Experts ring alarm over pvt sector’s dependence on foreign loan

April 30, 2014

Overdependence on foreign loan by private sector creates financial crisis in any country as such type of trend leads to outflow of money in the form of repatriation of principle, interest and dividend, said leading bankers, economists and experts on Tuesday. They made the opinion at a seminar in Dhaka at a time when Bangladesh has been receiving huge amount of private sector foreign loans in the last few years.
Bangladesh Bank organised the daylong SAARC Finance seminar on ‘management of external sector openness – South Asian country experiences’ at the Ruposhi Bangla Hotel in the capital.
They bankers, economists and experts also put emphasis on establishing a deeper understanding among the SAARC countries to face challenges of external risks.
Former caretaker government adviser Mirza Azizul Islam delivered the keynote speech in the inaugural session of the seminar.
Aziz said the dependence on external private flows to finance investment and accelerate growth was fraught with many risks.
The sustainability of these flows does not entirely depends on the recipient countries’ policies as a rise in interest rates in the source countries for their own macroeconomic reasons may dry up new inflows and even cause an outflow, he said.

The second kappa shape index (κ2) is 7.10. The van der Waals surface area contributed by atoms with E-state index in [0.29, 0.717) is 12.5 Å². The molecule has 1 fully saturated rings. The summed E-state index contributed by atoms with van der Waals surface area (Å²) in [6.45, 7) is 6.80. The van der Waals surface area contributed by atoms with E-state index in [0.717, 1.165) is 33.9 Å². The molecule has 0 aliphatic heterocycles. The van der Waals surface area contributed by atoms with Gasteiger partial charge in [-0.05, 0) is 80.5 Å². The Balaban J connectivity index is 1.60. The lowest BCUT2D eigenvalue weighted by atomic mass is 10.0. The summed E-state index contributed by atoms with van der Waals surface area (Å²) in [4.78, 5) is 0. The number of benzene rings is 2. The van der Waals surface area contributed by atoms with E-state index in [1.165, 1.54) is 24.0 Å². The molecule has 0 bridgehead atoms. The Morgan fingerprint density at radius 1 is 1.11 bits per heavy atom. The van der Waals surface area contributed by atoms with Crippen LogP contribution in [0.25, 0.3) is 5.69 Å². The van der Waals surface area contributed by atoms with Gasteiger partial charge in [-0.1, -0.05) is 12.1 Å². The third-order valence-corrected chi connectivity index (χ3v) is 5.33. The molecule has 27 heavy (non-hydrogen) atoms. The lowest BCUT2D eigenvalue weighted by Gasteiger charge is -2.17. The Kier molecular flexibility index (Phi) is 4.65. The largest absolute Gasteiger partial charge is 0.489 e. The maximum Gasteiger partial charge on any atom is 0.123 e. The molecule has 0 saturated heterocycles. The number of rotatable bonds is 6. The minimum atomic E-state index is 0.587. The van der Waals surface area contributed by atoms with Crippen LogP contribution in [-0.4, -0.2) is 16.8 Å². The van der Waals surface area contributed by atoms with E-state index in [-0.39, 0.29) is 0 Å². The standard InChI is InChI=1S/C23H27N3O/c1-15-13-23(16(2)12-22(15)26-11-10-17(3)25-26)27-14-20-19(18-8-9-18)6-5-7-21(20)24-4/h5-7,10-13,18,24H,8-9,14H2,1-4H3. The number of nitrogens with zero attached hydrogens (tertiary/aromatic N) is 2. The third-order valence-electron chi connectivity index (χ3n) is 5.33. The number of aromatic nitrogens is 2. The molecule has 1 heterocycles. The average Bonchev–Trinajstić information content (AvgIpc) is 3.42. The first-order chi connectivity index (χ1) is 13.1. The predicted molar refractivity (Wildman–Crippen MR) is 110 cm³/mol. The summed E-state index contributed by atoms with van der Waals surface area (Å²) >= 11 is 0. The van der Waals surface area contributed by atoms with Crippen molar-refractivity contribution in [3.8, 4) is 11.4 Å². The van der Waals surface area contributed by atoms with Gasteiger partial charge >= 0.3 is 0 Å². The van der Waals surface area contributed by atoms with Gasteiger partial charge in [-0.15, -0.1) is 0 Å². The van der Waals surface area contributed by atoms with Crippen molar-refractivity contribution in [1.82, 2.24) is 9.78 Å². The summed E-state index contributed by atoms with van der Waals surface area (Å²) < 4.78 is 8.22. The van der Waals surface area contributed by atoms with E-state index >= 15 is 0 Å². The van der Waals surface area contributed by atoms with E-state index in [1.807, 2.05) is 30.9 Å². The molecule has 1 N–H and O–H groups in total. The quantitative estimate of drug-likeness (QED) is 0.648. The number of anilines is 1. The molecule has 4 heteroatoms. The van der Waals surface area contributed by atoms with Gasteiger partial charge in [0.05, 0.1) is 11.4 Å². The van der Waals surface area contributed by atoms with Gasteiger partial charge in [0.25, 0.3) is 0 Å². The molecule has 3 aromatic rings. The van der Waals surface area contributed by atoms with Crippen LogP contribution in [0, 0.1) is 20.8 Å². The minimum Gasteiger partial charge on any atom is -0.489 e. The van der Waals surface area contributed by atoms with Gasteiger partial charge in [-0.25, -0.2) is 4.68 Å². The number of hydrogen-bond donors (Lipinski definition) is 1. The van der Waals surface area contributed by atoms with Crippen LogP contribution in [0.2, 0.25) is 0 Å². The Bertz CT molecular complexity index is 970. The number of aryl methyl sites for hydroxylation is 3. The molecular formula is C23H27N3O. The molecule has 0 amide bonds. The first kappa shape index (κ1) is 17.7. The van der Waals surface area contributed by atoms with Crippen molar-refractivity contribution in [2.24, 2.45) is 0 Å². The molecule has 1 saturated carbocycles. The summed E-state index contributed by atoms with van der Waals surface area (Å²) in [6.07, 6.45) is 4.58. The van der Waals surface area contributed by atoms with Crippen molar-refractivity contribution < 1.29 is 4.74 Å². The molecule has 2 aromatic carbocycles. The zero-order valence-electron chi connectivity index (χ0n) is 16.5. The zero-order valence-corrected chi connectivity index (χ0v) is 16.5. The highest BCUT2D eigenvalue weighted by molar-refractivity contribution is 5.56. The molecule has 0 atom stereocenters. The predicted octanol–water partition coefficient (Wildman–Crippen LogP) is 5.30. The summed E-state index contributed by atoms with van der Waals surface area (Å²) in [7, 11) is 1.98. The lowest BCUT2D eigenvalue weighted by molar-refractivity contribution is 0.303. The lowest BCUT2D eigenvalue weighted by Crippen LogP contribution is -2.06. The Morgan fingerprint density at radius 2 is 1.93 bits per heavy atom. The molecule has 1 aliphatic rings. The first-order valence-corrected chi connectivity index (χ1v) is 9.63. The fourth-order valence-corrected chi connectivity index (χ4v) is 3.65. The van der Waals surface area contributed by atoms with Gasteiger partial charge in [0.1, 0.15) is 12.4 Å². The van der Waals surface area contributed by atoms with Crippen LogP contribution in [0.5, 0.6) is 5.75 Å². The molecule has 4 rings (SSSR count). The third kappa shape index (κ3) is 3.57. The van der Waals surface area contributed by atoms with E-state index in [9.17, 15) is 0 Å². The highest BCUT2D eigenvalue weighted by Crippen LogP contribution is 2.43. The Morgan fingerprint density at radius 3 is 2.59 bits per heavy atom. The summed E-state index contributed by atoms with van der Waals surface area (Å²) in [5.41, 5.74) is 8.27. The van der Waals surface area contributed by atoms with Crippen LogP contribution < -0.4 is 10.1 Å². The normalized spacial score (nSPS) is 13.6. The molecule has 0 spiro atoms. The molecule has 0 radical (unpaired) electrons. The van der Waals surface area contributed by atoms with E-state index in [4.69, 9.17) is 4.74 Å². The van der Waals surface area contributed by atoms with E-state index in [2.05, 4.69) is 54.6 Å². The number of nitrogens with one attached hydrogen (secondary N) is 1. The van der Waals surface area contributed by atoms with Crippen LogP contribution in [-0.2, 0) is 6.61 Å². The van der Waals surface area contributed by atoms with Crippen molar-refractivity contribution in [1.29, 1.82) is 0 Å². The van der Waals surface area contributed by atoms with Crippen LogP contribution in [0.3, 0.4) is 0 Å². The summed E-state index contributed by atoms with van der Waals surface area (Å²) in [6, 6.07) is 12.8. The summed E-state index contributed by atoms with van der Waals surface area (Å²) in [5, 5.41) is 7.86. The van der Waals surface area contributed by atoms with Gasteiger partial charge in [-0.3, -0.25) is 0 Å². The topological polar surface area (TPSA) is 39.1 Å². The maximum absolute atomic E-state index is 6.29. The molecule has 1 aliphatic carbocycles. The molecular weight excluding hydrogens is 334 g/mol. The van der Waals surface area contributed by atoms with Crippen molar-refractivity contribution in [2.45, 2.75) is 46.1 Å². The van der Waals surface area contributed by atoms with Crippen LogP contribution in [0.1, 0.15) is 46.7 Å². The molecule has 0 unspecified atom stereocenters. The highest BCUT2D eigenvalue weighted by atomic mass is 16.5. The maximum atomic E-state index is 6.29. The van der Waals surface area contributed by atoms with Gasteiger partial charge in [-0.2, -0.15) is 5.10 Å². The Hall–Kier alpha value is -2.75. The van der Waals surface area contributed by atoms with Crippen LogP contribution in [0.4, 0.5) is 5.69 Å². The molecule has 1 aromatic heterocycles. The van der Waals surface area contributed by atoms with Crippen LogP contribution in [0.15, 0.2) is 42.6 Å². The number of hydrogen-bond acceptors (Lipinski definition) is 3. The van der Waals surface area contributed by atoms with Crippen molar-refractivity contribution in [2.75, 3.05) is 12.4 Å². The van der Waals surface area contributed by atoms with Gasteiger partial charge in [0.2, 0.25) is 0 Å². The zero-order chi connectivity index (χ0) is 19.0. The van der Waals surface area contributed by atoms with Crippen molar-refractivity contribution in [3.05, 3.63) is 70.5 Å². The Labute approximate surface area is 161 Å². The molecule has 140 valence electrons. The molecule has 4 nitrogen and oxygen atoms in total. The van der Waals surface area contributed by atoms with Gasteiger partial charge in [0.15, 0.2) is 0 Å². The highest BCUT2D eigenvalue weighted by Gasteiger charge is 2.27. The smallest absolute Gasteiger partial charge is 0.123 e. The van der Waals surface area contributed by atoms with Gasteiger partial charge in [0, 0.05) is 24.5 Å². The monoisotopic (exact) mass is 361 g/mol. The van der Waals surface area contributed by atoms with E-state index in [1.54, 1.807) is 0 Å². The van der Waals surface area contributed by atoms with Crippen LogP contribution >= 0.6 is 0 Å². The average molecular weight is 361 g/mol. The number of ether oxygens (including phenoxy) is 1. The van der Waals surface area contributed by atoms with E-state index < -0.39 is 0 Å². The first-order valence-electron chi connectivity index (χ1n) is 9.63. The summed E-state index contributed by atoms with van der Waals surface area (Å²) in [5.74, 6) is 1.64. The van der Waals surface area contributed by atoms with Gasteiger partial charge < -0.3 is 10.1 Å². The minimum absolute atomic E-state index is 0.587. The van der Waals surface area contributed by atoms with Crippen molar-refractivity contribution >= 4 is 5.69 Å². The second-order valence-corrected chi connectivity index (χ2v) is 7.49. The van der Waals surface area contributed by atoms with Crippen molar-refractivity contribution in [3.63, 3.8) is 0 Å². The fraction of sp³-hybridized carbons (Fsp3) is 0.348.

The external private sector loan flows inevitably generate return flows creating pressure on the balance of payment and it may severely destabilise the exchange rate with grave implications for the real sector of the economy, Aziz said.
He said, ‘Excessive dependence on external financial flows exposes an economy to the double jeopardy of an exchange rate crisis and a financial crisis which reinforce each other and causes a vicious spiral’.
In his keynote paper, Aziz mentioned that in recent times some effort was being apparently made to attract non-foreign direct investment flows.
It will be worth reminding that the East Asian economic crisis of 1997-1998 was substantially triggered by dramatic reversal of these external private sector loan flows which had earlier contributed to accelerate growth, he said.
BB governor Atiur Rahman, who attended the seminar as chief guest, said in today’s globalised world economy, external trade openness was crucially important for growth as it freed up efficient domestic products from demand limitations of the local markets.
But, besides heightening instability risks from demand volatilities in external markets, trade openness brings in major adjustment pains with the opening up rendering many domestic output activities uncompetitive, he said.
Atiur said, ‘Openness to global capital flows likewise spurs growth by attracting investment inflows, but at the same time heightens instability risks from volatile trends of global capital flows arising both from speculative position taking and from spillovers of persistent imbalances in major economies.’
BB change management adviser Allah Malik Kazemi said the country’s readymade garment sector had been expanded by using the openness of business sector.
He said, ‘We want FDI, but the BB imposed restriction on outflow of capital considering the country’s business volume.’
‘The central bank has taken initiative to expand the openness on the basis of our necessity,’ he said.
BB deputy governor Abu Hena Mohd Razee Hassan and economic adviser Md Akhtaruzzaman, among others, addressed the seminar.

-With New Age input

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